• Evaluate the content on your site thoroughly to ensure that the search engines are seeing you the way you want to be seen. Open an account with Google Adwords and use their keyword generation tool to scan your site. It will come back with a list of recommendations for words that it thinks would work well were you to start an Adwords Campaign. Do those words describe what you are hoping to accomplish with your site? If you, you’re golden. Odds are, there are some surprises or omissions. Correct those by creating or refining your content.
    • Traffic coming from search engines is much more likely to convert to a sale or a prospect. Why? You answered their need early on in their search.

Each of the points above deserves a great deal more detail, and I will continue to delve into each in the future. However, I am a big fan of lists that tell me what to do quickly (and I also don’t like long, drawn out blog posts), so I thought that I would keep this list short.

Please share your thoughts on these ideas or let me know if there are any other topics you would like me to cover in later posts. My next post will delve into topics such as how to benefit from social bookmarking, email lists and RSS feeds.

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Getting Images To Appear In Google

April 1, 2008

Search Engine Optimization (SEO) is a multi-tentacled beast. Just when you think that you have traffic coming to your site through natural search and pay-per-click campaigns, you realize that you are missing out on a ton of traffic from Google — Images.

Google’s robots can’t do a heck of a lot with images so in order for them to show up in Google’s Image Search, you need to take care to do the following items correctly:

  • Always, always, always use alt tags
    • Not only is this a requirement to make your site accessible and ADA compliant, but it gives Google something to read and relate to on your site. If I were to promote a technical coaching offering, I might have a photo of a football coach on my site (to be clever and all). It would be a compelling photo with great content surrounding it that extolled the benefits of our offering. However, Google wouldn’t know what to do with the image because it can only see my image as an image — not the brilliant marketing concept that it really is. If I added an alt tag with the phrase “Hinutech Digital Coaching Offers You Technical Assistance and Strategy for Your Small Business”, Google would have something to latch onto and would index this image with a link back to my site/page.
  • Put the image name in the title attribute
    • Similar to the alt tag, the title attribute can be a very useful way to further describe your content to search engines. It can be added to virtually any element that you have on your page, and it will be read by search engines as regular page content. The title attribute is much more flexible than the alt tag and when used properly, can result in huge gains for your index-ability within search engines.
  • Don’t use underscores in your image names.
    • Google sees these as one word. For example, an image named Hinutech_Web_Content_Management_System_CMS.jpg would be read by Google as HinutechWebContentManagementSystemCMS which is pretty ineffective for SEO. Instead, you should use hyphens in your image names to serve as word separators. If I called the previous example Hinutech-Web-Content-Management-System-CMS.jpg, then Google would read it as Hinutech Web Content Management System CMS. For SEO purposes, this is ideal. I get the name of my company, a product offering (Hinutech Web), and a solution that people would commonly search for (Content Management System or CMS).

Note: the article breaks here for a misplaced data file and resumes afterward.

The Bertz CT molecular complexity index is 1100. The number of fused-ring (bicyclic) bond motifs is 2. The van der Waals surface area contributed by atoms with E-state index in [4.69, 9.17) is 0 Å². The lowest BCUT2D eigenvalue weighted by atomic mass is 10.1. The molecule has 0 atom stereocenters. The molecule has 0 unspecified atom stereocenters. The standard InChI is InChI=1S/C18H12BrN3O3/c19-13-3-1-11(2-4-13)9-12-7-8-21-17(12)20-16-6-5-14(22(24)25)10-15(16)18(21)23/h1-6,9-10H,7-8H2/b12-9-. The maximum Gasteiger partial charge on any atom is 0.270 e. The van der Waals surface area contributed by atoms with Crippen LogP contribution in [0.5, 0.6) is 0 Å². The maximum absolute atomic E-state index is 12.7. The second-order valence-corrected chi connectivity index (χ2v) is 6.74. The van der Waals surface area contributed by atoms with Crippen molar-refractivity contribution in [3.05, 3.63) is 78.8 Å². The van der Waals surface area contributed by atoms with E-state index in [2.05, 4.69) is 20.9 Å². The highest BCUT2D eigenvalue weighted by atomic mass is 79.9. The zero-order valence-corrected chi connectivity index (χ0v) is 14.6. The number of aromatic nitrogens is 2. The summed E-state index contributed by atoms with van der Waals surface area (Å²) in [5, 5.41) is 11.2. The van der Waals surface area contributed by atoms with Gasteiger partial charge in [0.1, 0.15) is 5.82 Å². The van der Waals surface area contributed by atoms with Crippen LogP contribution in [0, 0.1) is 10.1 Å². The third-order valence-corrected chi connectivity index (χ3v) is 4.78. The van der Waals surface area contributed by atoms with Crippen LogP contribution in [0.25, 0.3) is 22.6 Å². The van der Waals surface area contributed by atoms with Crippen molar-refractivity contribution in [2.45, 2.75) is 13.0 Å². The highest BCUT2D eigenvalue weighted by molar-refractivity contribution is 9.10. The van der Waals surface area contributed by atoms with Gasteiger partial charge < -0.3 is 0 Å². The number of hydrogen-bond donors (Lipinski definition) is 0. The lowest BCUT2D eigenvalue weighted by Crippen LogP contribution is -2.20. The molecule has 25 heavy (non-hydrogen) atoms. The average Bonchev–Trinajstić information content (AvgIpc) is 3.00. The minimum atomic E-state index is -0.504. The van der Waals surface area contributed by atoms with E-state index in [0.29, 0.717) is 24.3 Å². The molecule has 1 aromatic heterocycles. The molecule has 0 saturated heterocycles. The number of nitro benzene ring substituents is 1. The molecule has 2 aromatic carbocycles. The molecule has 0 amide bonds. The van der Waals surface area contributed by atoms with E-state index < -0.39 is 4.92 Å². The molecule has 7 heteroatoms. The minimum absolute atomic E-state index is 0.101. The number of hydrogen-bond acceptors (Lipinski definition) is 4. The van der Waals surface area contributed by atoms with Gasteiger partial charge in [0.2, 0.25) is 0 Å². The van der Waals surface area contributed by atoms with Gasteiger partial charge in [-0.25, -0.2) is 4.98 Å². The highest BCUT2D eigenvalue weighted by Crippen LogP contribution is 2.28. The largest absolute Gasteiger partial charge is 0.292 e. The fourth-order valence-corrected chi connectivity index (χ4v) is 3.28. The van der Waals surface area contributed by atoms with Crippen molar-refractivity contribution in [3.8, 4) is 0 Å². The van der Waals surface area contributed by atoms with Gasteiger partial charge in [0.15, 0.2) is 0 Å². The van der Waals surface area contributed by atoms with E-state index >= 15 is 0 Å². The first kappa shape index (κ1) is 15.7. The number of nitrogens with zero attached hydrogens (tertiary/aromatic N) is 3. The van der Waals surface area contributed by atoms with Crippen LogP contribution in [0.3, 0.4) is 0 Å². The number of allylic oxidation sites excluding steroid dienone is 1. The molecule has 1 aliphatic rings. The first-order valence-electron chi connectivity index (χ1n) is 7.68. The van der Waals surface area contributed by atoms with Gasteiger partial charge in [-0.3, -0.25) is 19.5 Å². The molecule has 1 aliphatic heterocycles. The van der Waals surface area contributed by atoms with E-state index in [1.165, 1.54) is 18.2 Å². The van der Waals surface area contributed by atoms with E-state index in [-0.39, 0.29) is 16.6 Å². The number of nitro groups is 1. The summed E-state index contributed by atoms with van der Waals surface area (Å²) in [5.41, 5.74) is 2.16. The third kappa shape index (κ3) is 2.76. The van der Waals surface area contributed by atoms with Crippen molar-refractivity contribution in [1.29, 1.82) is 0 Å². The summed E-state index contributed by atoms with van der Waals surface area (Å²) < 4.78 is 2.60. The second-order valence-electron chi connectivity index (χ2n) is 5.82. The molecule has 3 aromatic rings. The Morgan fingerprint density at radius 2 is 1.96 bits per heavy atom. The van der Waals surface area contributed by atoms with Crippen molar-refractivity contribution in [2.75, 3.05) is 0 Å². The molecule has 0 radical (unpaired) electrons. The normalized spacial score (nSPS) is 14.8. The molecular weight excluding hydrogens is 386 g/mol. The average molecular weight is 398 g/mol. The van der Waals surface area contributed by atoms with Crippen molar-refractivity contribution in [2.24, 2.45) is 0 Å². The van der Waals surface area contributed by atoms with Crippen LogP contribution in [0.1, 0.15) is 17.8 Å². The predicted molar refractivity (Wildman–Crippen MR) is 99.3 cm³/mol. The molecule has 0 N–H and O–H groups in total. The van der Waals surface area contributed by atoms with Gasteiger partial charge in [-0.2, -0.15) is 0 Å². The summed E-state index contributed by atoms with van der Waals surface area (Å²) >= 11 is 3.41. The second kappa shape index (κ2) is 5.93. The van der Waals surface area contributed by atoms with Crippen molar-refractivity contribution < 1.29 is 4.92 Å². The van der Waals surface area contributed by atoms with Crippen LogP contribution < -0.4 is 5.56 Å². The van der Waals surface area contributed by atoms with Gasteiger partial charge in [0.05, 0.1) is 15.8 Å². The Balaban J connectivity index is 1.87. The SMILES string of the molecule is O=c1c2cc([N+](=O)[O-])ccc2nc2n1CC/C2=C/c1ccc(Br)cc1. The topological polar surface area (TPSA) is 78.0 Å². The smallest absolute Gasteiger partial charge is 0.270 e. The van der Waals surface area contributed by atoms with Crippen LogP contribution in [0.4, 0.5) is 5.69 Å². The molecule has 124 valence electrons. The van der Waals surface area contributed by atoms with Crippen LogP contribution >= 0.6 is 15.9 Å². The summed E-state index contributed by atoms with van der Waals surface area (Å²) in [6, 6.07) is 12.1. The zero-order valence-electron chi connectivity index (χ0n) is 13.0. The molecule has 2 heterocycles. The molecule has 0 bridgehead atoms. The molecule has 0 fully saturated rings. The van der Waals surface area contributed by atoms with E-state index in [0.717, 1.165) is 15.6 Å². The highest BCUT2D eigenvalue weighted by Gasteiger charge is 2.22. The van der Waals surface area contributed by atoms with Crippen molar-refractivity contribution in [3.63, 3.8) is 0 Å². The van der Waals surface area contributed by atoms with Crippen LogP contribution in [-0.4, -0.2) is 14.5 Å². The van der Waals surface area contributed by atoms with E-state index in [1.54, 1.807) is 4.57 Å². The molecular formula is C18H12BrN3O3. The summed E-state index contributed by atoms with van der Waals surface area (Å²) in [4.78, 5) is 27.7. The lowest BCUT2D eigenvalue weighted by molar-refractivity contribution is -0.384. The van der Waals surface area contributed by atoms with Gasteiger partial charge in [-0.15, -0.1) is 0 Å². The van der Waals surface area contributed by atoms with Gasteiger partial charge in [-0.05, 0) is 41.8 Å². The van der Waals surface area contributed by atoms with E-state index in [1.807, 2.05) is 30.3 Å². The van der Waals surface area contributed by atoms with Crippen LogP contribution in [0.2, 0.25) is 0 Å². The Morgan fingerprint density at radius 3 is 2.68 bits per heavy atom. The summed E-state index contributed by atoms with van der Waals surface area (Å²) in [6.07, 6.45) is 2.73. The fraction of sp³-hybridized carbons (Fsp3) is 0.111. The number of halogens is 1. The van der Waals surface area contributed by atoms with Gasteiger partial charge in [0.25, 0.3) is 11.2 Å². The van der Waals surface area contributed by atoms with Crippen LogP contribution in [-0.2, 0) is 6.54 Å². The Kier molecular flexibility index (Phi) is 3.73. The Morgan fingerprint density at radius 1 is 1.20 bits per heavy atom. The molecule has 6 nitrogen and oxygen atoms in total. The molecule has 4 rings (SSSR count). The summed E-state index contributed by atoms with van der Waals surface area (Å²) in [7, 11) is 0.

If you utilize these three tips, not only will you enhance the experience for your visitors with disabilities, but you will also increase your site’s relevancy for keywords and get images in Google’s Image Search. Not a bad deal, eh?

SEO is tough, and often times you will need to go back and refactor a good portion of your site to put these principles in use. This can be intimidating, but it must be done to increase the effectiveness of your site. Moving forward, though, keep these tips for dealing with images in mind as you create and update content.

Note: SEO is a WIP. If you go to Hinutech.com, you’ll notice that we have a great deal of work to do there to get this correct. Do as I say, not as I do!

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SEO Your Blog the Right Way

March 24, 2008

With all of the fluff pieces out there about driving traffic to your blog via SEO techniques, David Skul has put together a very informative 5 minute video detailing some approaches. The gist of it all, however, is to have fresh, relevant, well-done content that your readers/customers find valuable. Just like David’s blog….

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Squidoo

February 7, 2008
I have recently begun playing with a relatively new website called Squidoo that is a way for people to create websites easily on specific areas of expertise. Squidoo calls these mini-websites lenses. I have created two as an experiment to see if I can generate more traffic and interest in Hinutech, and if it is successful, this will certainly be something that I would recommend to all customers who wish to get the word out on their business. Squidoo is kind of like controlled chaos built around social networking. Very cool concept, and we’ll see if it is, indeed, worthwhile.

Stay tuned as I post my results.

Click here for my Digital Coaching Lense.

Click here for my JavaOne Lense.